Stoning and Islam
Although stoning has a long history in a number of different traditions (including Jewish and Greek histories) the practice has since grown to be associated with Islam and Muslim cultures. In fact, there is no mention of stoning in the Quran, and the practice is only implied in the Hadith in the context of the Prophet Muhammad’s dealings with Jewish Law.
Stoning is a highly debated topic within the Muslim religious community, and reputable Iranian clerics, such as Ayatollah Nasser Makarem Shirazi, Ayatollah Yousef Saneii and Ayatollah Seyyed Mohamamd Mousavi Bojnourdi, have spoken out against it. Nobel Peace Prize Winner Shirin Ebadi, too, has spoken out against the practice, explaining that stoning should not be accepted as Islamic Law and only serves to humiliate and defame Islam. Others have led lively theological debates to convey that the practice is not Islamic.
Many Muslim nations such as Malaysia, Indonesia, Tunisia, Algeria and others have banned death by stoning. Despite calls for abolition from around the globe, stoning still occurs in several countries, either under law or by the community.
To learn more about Stoning and Islam, see:
“Islam and Abolition Are Compatible”
Interview with Mustapha Bouhandi, Professor Comparative Religion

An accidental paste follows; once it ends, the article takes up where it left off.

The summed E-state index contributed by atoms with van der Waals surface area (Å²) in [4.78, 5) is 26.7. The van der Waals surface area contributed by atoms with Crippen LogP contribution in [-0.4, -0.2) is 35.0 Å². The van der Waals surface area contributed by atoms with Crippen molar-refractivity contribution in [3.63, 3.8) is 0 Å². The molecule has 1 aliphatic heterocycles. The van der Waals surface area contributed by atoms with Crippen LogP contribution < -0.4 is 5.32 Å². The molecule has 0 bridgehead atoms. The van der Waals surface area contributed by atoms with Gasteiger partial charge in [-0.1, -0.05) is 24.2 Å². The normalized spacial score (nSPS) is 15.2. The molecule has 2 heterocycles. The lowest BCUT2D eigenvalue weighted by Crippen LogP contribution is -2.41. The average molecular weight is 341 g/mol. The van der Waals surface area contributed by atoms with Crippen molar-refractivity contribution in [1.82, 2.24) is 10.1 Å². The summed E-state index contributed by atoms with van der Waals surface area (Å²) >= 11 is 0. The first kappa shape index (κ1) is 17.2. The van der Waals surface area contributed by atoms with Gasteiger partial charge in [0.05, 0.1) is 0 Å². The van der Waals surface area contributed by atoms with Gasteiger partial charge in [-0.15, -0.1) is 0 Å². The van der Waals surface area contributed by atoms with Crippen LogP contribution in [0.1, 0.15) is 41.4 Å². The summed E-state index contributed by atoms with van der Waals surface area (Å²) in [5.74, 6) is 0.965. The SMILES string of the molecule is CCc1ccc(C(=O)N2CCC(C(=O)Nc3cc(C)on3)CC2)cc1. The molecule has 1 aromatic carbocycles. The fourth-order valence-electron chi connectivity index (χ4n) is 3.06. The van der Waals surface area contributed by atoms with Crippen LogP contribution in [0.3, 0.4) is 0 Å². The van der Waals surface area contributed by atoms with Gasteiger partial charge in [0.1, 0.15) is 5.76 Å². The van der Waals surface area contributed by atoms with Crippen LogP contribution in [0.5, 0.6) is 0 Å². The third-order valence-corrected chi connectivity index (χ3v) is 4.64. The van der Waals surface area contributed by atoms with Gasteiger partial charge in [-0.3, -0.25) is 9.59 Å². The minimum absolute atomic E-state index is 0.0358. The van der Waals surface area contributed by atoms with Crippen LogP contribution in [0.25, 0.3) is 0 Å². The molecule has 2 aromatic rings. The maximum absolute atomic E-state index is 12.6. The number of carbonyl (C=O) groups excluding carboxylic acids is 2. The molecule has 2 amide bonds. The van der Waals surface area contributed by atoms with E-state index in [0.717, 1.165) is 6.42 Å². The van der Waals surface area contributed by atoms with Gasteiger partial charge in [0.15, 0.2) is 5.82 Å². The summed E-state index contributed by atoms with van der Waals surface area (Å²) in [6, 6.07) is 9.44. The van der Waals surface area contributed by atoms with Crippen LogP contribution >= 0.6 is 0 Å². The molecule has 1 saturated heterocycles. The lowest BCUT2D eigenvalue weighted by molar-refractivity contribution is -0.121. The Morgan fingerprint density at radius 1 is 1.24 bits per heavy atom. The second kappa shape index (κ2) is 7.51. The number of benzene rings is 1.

In this interview by IPS news, Mustapha Bouhandi, professor of comparative religion at Hassan II University in Casablanca, states that the Quran does not support the death penalty, and that to oppose the death penalty is not to go against the teachings of Islam.
“In Khomeini’s Opinion, Original Judiciary did not Order Stoning”
Interview with Ayatollah Bojnourdi
Ayatollah Bojnourdi, who was very close to Iranian leader Ayatollah Khomeini, states that Khomeini himself passed an order to the Iranian Judiciary banning stoning under pressure from European states. According to Bojnourdi, Khomeini agreed that the Quran does not dictate stoning, and thus removed it from his fatwa.
“Practice of the Stoning Is In Our Laws”
Interview with Shirin Ebadi:
Nobel Peace Prize winner Shirin Ebadi gives her opinion on the stoning issue. She takes a partially human rights framework to argue for its abolition and gives religious arguments for why it should be banned. Giving background on the judicial system in Iran, Ebadi also explains why a judicial moratorium is not enough to stop stoning.
“Comparative Study of Stoning Punishment in the Religions of Islam and Judaism”
By: Sanaz Alasty
In Justice Policy Journal, Volume 4—No.1—Spring 2007.
Alasti gives an academic comparative study on stoning in religions of Judaism and Islam. He argues that stoning, as an obvious human rights abuse, should be reinterpreted within the framework of Islam in order to be banned. He provides detailed background on the religious interpretations of stoning in the two religions.
“Fatwa Banning Practice of Stoning”
Ayatollah Yousef Sanei, who is known for his moderate views and more women-friendly interpretations of Sharia, states that stoning and other physical punishments within the "Law of Retribution" (qisas) such as hand cutting can be declared as prohibited or forbidden (mamnoo`) during the absence of the "hidden Imam".